The Protestants Apologie for the Roman ChurchSt Omer, [English College Press), 1608
FIRST EDITION thus. 4to. pp. [xxviii] 56 [iv] 57-751 [i.e. 756] [lxxii]. Roman and Italic letter. Woodcut initials, woodcut and typographical ornaments, library stamp of Milltown Park on title, (repaired at blank upper outer corner) their label and William O’Brian’s ex legato label on pastedown, occasional marginal annotation and editorial type correction in an early hand. Light age yellowing, very light browning on a few leaves, the occasional mark or spot, some upper margins a bit tight. A very good copy in fine C19th dark blue straight grained morocco, covers triple blind ruled to a panel design, stoped with gilt fleurons, outer panel with blind floral roll, inner panel gilt ruled at border with fleurons gilt to corners, spine with wide richly gilt bands, large blind fleurons in compartments, title gilt lettered, edges gilt ruled, inner dentelles gilt ruled with gilt fleurons to corners, a.e.g, extremities worn, fly detatched.
First edition thus, a much expanded version of Brerely’s 1604 ‘Apologie of the Roman Church’. Brerely was a pseudonym, and the true author is supposed to be the seminary priest Lawrence Anderton, though the text is sometimes attributed to James Anderton. It represents the beginnings of a new sort of controversial literature that aimed to refute its opponents using his, or his supporters’, own words. This work aimed to establish Catholic claims “by the testimonies of the learned Protestants themselves”. The original version proved “something of a sensation” on publication and was “frequently praised and imitated by subsequent Catholic apologists” (Milward). The work is particularly interesting for its accounts of the earlier reformation movements of Huss, Wyclif, Waldo and others and their distinction from Lutheran Protestantism, as well as its historical appeal to Englishmen that they and their kings lived and died in the Catholic faith, with numerous examples. A short but valuable bibliography of Protestant writers and their works precedes the text. The 1608 edition appears in two issues. The present copy contains both the original first issue title page, and the reprinted one with new preliminary leaves which comprises the second issue. These additional leaves form an attack on Thomas Morton who had answered the first edition.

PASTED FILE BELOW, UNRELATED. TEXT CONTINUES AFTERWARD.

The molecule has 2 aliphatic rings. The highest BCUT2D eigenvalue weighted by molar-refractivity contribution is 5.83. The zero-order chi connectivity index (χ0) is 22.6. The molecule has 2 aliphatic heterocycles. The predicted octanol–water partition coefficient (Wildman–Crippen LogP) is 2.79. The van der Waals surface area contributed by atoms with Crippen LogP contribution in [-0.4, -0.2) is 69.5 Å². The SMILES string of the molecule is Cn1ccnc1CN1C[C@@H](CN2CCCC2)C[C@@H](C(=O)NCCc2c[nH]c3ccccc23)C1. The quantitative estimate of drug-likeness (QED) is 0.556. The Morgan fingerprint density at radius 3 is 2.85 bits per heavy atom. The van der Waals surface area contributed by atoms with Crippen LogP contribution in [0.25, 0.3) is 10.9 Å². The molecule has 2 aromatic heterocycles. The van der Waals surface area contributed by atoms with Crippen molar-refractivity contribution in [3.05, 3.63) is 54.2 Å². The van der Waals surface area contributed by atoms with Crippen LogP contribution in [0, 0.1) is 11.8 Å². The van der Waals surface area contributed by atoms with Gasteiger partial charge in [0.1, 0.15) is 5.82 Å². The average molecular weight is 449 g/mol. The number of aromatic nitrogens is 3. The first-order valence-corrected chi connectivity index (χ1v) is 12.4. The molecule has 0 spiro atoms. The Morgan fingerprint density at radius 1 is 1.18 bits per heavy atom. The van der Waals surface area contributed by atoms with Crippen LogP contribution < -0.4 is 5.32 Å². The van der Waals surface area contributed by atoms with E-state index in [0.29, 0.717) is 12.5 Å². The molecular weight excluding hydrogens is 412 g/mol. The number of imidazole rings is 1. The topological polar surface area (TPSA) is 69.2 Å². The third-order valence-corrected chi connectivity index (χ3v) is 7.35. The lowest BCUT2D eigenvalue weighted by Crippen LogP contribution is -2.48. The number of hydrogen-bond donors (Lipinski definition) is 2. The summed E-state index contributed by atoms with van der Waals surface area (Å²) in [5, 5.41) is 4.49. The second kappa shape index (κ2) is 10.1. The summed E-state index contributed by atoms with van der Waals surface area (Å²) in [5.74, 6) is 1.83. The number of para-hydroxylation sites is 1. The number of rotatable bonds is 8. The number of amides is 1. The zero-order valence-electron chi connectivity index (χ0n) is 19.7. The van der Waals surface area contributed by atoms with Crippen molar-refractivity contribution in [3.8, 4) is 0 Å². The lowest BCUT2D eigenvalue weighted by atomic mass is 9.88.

This work was printed in small numbers at St. Omer in France by the English College for export to the English market where such works were actively suppressed. Copies in good condition are particularly rare.